E-Money Business

In the European Union a third form of legally recognized tender exists next to cash and book money: E-money. According to the second e-money directive of the European Union being effective as of 2009 e-money is legally defined as an electronically, including magnetically, stored monetary value as represented by a claim on the issuer which is issued on receipt of funds for the purpose of making payment transactions and which is accepted by others than the issuer. Examples for e-money products are not only rechargeable chipcards but also and more and more frequently prepaid credit cards being connected to online accounts. The actual form of storage is irrelevant, e-money can be stored on mobile phones, computers or tablets as well as on central and decentral servers. Companies willing to commercially offer e-money to customers in Germany must obtain a prior license from BaFin as the competent regulatory authority. Once a license for the e-money business is granted in Germany it may also be used in other member states of the European Union if the company complies with the regulations of the EU-passporting procedure without any need for obtaining a second license in the host country.

E-Money on a Blockchain

The question whether e-money can be distributed via a blockchain solution in the European Union is fascinating from a regulatory point of view. The European regulators and so BaFin have stated quite early that Bitcoins and comparable blockchain units cannot be qualified as e-money in the sense of the second e-money directive 2009/110/EC due to the fact that they lack a central emitter issuing and re-exchanging the e-money, which would be necessary according to the legal definition from the directive. Legal literature consents to this argument generally without further assessment of the question. But anyhow, that telling argument with regard to bitcoins and other decentral cryptocurrencies does not automatically preclude e-money from being designed via a blockchain. If one takes a closer look, the issuance of blockchain units by a central emitter is actually possible and much more frequent than decentral open source blockchains, especially when considering that the major part of the current blockchain projects consists of companies creating blockchain as central emitters tokens via smart contracts on a blockchain such as Ethereum, EOS or Stellar. In all these cases a qualification of these tokens as e-money is legally not impossible and may under specific circumstances actually be advantageous for quite a number of business models in the payment industry. E-money is therefore generally designable on a blockchain. At the same time, the issuance of blockchain token may in individual cases qualify as e-money business, as long as a central emitter of the tokens exists.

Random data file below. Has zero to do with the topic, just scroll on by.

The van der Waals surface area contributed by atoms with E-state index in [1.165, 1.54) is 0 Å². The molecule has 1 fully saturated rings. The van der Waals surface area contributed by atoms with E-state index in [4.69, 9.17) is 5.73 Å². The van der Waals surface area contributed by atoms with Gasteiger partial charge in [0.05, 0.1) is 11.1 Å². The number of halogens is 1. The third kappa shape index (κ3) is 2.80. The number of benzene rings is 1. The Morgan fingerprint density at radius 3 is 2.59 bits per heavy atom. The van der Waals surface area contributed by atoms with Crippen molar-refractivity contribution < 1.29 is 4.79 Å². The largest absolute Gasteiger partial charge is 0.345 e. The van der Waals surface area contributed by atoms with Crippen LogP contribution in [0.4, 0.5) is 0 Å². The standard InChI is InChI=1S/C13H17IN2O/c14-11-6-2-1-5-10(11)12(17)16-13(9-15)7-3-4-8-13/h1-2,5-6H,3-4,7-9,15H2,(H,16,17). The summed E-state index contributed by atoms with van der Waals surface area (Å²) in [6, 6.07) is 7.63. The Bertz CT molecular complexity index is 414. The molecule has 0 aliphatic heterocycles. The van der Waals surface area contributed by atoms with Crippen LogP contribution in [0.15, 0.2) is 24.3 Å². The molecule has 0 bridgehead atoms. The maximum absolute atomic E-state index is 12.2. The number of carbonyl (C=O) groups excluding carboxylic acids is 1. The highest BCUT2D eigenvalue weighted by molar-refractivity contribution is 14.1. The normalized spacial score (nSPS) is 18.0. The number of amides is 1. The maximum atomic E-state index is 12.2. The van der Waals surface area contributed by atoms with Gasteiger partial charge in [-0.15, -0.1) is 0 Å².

BaFin License for E-Money Business Additionally Covers Payment Services

A permission for e-money business is especially interesting, because it covers not only the issuance and re-exchange of e-money products into legal currencies but additionally allows the holder to provide payment services such as for example the payment account business, the performance of push and pull payment transactions as well as the offering of payment cards or the provision of money remittance services. Furthermore, e-money institutions are entitled to grant loans in specific cases and convert foreign exchange as long as these services are related to the e-money business or the payment services offered. The business models that can be performed with a permission for the e-money business therefore are numerous.

Requirements for a BaFin License for E-Money Business

For a successful BaFin application for a permission for the e-money business the applicant must fulfil specific requirements. Next to the minimum starting capital of at least 350.000 euros which has to be to the free disposal of the company and free of third-party rights the e-money institution-to-be must present generally two fit and proper directors. In addition to that, a sustainable business plan has to be presented to BaFin that also shows how the applicant plans to handle business-related security risks and emergency situations and how the institution generally plans to comply with the applicable laws and regulations as for example regarding anti money laundering prevention.